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Medline ® Abstract for Reference 47

of 'Immediate hypersensitivity reactions to radiocontrast media: Clinical manifestations, diagnosis, and treatment'

47
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Effects of beta-adrenergic and calcium antagonists on the development of anaphylactoid reactions from radiographic contrast media during cardiac angiography.
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Greenberger PA, Meyers SN, Kramer BL, Kramer BL
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J Allergy Clin Immunol. 1987;80(5):698.
 
Anaphylactoid reactions (ARs) occurring in patients receiving propranolol have been described as unusually severe and having a "sluggish" response to epinephrine. Although the mechanism of ARs to iodinated radiographic contrast media is not IgE mediated, because of widespread use of beta-adrenergic blocking agents, we undertook a prospective study to determine the incidence of AR to radiographic contrast media during cardiac angiography. Nine hundred fifty-two consecutive patients were divided into four groups according to concomitant chronic medications. Group I (447 patients) were receiving no beta-adrenergic blocking agents or calcium antagonists. Group II (216 patients) were receiving a beta-adrenergic blocking agent. Group III (147 patients) were receiving a calcium antagonist but not a beta-adrenergic blocking agent. Group IV (142 patients) were receiving both a calcium antagonist and a beta-adrenergic blocking agent. The reaction rates, respectively, in the four groups were 4.47%, 7.41%, 5.44%, and 4.93%. The rates of ARs were not associated with the use of concomitant medications in any of the groups (chi 2 = 2.531; p = 0.47). The probability of a type II error in comparison of groups I and II was 0.75 should the true incidence of reactions in patients receiving beta-adrenergic antagonists be 7.41%. No difference in the incidence of AR wasobserved between patients taking selective and nonselective beta-adrenergic blocking agents in group II. Specific ARs occurring in patients receiving beta-adrenergic blocking agents were usually mild and often without need for specific pharmacotherapy.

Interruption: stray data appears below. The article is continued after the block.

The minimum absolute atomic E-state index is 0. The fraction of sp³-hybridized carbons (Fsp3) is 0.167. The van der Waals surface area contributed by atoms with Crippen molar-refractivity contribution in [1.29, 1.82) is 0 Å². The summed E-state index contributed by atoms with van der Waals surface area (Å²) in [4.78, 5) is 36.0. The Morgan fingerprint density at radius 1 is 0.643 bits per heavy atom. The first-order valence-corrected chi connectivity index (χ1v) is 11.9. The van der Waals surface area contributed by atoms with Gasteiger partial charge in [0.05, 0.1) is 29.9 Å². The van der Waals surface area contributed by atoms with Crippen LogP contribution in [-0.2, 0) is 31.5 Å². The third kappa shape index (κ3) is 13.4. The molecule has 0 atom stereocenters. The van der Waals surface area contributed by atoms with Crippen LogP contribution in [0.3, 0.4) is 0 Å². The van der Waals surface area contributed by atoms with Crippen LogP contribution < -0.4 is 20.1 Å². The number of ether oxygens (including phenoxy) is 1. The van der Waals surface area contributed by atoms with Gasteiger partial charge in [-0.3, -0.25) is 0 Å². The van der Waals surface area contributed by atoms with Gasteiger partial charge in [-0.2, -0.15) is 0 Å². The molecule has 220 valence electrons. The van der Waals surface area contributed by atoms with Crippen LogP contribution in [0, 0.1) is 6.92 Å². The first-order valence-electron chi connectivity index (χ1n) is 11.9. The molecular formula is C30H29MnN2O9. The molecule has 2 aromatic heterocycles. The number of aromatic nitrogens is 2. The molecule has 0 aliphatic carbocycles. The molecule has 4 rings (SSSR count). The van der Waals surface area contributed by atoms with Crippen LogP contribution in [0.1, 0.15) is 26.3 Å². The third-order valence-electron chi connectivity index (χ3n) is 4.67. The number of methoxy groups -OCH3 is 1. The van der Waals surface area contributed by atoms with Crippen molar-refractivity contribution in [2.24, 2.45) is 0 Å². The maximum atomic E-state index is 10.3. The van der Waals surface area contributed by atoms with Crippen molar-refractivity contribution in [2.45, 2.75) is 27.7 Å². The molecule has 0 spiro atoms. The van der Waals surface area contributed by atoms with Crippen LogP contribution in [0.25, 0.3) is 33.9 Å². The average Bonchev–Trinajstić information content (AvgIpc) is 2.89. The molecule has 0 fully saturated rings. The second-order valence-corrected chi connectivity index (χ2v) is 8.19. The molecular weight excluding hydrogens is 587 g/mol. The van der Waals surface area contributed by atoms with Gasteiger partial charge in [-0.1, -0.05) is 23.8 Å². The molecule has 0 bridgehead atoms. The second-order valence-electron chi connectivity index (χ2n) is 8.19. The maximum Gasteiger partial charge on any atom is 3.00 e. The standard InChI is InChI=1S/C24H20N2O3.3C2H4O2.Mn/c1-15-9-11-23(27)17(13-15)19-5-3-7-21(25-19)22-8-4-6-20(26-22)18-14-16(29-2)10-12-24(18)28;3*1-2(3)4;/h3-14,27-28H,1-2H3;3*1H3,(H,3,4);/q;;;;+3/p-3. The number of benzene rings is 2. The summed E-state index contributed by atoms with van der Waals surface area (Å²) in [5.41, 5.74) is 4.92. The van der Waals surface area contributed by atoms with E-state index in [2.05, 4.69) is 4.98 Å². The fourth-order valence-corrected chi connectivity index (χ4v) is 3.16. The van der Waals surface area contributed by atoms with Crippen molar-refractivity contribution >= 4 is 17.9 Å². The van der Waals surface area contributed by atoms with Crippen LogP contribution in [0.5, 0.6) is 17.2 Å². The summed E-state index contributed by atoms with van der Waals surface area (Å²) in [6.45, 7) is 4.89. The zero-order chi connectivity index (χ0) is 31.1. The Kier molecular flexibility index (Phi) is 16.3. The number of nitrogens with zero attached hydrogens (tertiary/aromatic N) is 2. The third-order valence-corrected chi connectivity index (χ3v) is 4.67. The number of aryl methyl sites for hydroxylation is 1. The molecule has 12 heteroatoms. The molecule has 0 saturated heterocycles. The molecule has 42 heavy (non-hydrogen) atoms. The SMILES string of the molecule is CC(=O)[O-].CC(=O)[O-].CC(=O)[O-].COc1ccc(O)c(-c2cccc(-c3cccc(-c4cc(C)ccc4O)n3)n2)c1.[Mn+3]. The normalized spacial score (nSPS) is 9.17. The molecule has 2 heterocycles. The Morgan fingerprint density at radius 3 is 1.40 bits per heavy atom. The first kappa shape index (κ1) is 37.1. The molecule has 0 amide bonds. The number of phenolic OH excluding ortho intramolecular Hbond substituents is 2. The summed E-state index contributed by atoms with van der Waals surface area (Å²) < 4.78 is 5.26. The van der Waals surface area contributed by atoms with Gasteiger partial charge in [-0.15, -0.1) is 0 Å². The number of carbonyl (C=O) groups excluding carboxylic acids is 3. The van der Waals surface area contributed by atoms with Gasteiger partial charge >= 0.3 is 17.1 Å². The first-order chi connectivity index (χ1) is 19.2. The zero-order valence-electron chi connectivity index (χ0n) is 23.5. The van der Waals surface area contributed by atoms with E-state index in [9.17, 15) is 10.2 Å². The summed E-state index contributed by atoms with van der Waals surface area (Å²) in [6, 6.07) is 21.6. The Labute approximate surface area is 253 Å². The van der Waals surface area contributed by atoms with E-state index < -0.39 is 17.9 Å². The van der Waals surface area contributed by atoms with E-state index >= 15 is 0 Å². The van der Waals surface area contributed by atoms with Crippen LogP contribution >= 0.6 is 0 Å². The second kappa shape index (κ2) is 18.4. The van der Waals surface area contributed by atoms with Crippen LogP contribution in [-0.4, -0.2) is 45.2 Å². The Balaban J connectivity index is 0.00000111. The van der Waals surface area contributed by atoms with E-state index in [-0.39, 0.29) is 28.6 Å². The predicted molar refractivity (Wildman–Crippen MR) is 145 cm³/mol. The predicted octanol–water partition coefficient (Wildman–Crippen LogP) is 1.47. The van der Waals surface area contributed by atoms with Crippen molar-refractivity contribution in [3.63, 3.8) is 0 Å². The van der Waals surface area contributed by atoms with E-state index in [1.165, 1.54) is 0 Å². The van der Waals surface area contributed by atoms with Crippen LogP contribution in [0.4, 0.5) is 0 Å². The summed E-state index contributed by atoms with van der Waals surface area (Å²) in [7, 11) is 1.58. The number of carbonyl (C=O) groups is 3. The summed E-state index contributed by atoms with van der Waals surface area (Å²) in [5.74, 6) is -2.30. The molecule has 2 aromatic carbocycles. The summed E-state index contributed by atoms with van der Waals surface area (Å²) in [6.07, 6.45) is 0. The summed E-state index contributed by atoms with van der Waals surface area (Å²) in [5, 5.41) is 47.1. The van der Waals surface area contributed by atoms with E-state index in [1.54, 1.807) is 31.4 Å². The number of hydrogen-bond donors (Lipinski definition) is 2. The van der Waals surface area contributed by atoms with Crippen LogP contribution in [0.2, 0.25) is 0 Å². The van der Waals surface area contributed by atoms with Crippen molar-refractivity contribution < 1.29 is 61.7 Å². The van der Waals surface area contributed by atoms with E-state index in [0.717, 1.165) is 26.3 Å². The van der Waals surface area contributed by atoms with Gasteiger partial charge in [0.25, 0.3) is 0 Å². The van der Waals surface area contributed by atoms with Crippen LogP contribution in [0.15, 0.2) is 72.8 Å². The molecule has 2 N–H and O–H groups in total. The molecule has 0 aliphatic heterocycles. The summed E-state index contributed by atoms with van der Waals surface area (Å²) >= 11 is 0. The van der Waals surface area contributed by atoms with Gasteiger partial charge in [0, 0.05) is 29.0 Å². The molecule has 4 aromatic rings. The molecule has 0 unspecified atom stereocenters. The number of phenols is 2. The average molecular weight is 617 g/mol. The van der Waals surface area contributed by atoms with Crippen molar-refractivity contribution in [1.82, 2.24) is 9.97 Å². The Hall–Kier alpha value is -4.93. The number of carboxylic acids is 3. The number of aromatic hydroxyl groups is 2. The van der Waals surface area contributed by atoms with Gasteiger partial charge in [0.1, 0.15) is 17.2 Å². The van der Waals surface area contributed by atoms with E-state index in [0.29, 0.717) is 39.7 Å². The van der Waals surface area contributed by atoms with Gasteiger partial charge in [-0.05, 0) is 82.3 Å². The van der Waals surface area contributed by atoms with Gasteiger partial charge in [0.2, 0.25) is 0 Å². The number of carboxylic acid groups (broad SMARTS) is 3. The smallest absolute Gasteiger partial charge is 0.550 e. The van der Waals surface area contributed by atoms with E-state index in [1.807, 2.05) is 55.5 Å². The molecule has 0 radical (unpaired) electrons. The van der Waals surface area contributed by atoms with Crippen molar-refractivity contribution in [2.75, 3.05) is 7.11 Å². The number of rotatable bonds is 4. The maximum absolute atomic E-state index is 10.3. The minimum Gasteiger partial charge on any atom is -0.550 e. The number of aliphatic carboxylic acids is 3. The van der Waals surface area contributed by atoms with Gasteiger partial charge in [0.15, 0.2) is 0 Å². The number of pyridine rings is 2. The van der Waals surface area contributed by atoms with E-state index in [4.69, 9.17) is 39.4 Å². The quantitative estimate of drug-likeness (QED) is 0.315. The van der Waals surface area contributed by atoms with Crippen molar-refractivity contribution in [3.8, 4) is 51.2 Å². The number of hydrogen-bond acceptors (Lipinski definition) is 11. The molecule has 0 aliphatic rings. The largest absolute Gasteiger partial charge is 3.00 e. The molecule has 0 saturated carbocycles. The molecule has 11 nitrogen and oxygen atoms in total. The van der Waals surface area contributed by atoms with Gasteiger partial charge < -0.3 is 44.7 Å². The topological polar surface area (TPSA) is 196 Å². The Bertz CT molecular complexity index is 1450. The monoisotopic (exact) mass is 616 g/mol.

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Department of Medicine, Northwestern University Medical School, Chicago, Ill.
PMID